Dr. Victor Rabinovitch
President and CEO
Canadian Museum of Civilization
This article was originally published in Canadian Issues / Thèmes canadiens (October 2003), a publication of the Association for Canadian Studies. Reproduced with permission.
(My warm acknowledgement to museum colleagues, notably Stephen Alsford, for assistance in preparing this article.)
It is worthwhile to start with the words of Pierre-Elliot Trudeau, written shortly after his election as Prime Minister of Canada.
“In the past the teaching of history in our schools has been dominated by traditions inherited from Europe. On that continent history has been filled with battles, and the lives of national heroes. In Canada we have had few decisive battles and not many dominant leaders. Much more important to our history has been the struggle of nameless Canadians to improve their lives in our often hostile environment. This struggle has produced its share of adventure and heroism. But perhaps this lesson is best learned outside the classroom.” 1
How ironic that Trudeau’s words contradict his own evolution as he later became the type of leader he said Canada does not produce – a leader of mythical proportions, a national hero to many, a political villain to some. Soon after Trudeau, Prime Minister Mulroney also became a leader of historic proportions, with a profound impact on Canada’s relations with the world, especially America.
Do we therefore conclude that Trudeau’s populist version of Canada is simply untrue? Clearly, this country in its pre-Confederation days and its more recent configurations has been shaped by many exceptional leaders – political, social, aboriginal, military, labour and industrial. The real challenge in Trudeau’s words is aimed at how we learn about the past, whether such learning should be focused on ‘heroes’, and what role informal learning should play in our education.
Trudeau expressed a view that very much reflected the spirit of the 1960s. He believed Canada had evolved a unique identity that was more than the sum of values and traits inherited from Europe. He felt that in Canada – a nation reliant on immigrants and pioneers, rather than on dominant aristocrats and military adventurers – the history of the common person is central to our national narrative. Trudeau also challenged the dominance of old-fashioned school-room teaching, favouring instead a process of learning through in-the-field experiences.
In the late 1960s, as well, the teaching of history in both formal and informal settings moved towards the theme of social movements. The stories of great heroes and pivotal events were downplayed in favour of the narratives of communities, social conditions, lesser-known individuals and movements of many kinds. Those historians who continued to espouse the “great man” view of history sometimes saw themselves as voices in the wilderness.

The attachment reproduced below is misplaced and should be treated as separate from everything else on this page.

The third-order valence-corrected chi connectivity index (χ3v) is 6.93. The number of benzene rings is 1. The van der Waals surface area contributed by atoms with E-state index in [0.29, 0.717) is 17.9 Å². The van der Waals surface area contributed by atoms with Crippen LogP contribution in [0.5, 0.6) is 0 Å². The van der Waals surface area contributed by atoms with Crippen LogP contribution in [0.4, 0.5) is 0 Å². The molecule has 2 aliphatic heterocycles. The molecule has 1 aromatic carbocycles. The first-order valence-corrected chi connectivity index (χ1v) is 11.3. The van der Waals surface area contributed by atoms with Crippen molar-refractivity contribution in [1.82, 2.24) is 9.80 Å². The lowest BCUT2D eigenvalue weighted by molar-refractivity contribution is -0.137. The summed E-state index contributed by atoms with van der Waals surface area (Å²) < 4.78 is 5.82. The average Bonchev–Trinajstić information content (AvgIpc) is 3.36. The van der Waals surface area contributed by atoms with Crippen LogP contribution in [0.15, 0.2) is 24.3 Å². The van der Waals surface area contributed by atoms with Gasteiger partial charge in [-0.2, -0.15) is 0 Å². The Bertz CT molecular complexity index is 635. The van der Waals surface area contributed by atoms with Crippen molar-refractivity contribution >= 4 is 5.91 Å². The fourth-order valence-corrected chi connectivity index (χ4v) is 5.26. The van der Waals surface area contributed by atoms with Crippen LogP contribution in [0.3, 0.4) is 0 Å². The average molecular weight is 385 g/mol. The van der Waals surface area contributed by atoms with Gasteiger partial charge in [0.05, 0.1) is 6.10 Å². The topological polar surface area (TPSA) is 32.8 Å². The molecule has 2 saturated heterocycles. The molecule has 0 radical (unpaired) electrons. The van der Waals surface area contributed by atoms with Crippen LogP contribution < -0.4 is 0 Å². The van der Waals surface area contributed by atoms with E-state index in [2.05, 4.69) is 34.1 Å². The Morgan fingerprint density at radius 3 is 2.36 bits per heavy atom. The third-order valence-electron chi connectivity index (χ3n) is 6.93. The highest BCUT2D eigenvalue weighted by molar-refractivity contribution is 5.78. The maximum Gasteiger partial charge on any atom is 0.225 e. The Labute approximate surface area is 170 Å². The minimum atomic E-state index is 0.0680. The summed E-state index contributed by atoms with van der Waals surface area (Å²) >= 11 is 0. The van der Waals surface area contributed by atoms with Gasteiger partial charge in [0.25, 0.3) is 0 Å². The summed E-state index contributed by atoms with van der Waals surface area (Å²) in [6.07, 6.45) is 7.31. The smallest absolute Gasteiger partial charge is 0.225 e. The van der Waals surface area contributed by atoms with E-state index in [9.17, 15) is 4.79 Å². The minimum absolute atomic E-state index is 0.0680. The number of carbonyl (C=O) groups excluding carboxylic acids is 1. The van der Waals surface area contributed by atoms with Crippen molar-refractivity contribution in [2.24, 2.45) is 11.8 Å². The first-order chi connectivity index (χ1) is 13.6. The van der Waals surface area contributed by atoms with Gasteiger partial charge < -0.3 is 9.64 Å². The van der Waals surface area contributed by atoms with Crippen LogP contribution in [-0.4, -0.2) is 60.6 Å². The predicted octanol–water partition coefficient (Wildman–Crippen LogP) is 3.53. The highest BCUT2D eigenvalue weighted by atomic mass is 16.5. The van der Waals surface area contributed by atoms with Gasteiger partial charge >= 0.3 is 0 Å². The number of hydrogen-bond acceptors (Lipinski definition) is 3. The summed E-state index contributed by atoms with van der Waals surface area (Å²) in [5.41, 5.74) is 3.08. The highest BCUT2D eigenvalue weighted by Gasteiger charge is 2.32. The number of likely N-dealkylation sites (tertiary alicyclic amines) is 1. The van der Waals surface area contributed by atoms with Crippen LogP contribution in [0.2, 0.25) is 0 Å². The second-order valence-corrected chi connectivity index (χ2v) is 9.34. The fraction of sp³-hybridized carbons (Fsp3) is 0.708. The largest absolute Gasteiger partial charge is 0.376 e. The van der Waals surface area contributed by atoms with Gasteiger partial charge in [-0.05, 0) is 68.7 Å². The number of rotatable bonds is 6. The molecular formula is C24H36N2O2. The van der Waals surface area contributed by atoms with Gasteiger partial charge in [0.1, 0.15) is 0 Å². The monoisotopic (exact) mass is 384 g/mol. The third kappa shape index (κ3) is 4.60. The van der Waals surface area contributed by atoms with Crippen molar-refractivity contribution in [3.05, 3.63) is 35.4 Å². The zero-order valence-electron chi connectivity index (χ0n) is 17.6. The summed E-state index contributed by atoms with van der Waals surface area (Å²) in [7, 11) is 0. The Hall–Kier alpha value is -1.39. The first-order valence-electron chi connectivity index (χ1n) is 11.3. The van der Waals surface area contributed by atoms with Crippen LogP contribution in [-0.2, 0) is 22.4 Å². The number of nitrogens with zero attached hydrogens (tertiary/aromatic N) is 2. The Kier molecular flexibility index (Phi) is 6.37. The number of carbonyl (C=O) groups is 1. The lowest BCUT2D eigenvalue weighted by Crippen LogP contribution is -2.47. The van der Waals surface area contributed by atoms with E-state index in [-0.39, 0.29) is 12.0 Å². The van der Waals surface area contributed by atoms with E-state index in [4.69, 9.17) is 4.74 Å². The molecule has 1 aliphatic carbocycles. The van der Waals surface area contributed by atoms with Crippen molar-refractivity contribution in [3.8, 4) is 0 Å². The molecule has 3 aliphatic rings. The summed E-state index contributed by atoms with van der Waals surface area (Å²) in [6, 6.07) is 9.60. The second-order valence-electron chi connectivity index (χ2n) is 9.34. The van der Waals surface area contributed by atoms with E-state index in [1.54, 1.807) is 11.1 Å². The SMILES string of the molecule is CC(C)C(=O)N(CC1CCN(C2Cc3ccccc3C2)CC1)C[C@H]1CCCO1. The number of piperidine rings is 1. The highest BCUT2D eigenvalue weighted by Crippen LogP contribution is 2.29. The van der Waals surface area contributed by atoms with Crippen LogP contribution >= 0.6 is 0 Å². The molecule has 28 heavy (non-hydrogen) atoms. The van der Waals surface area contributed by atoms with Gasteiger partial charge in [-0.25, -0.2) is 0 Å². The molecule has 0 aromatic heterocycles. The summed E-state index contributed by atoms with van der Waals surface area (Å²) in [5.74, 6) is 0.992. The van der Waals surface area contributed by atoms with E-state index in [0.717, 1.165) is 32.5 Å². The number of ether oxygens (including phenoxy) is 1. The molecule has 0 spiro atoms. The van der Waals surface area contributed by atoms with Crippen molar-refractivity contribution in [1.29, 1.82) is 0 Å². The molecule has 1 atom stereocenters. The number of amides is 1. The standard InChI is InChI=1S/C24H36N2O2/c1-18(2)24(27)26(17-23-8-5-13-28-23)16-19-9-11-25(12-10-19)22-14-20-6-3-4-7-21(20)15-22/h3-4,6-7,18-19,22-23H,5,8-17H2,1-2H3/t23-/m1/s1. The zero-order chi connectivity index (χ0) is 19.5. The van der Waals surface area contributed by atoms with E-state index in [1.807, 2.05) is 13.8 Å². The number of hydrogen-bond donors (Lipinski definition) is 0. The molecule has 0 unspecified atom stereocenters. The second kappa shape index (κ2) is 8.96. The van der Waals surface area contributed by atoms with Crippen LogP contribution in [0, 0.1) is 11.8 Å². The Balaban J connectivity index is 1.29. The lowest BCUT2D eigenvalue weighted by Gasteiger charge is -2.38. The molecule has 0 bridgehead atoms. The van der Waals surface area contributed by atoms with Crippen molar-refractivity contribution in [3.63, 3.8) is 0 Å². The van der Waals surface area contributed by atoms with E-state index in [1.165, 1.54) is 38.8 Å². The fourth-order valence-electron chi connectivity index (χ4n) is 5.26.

There is a current perception of Canadian youth lacking a knowledge of their country’s history (a problem which has also been noted in the United States and the United Kingdom). Perhaps what we see is not a lack of interest in history, as such, but a lack of interest in learning history in the schoolroom. Informal learning experiences are increasingly sought out, as is seen in the growth of tourist-oriented attractions – such as heritage centres and heritage theme parks. Museums have also benefited from expanding public interest, and the competition from commercial attractions and their high quality of visitor relations has defined new standards for “client service”. Museum popularity among Americans has grown along with tourism as a whole; about 60% of Americans now report visiting a museum annually, compared to 25% in the early 60s. 2 Museums are perceived as reputable places for learning trustworthy information, and for doing so in an entertaining way. That there has been a corresponding growth in the use of engaging heritage interpretation techniques (such as re-enactments, reconstructed historical environments, multimedia presentations) suggests that Trudeau was right in his belief that most people prefer to learn about history experientially, and in easy doses.
The purpose of this article is to look at what museums do in providing opportunities for learning Canadian history. In particular, what can a national museum do in responding to the challenge of providing quality learning experiences for a wide range of age groups? The educational role of a museum is mainly informal. Museum-visiting is not an obligation or a necessity; the motivations for coming and learning are quite different from those in a school situation.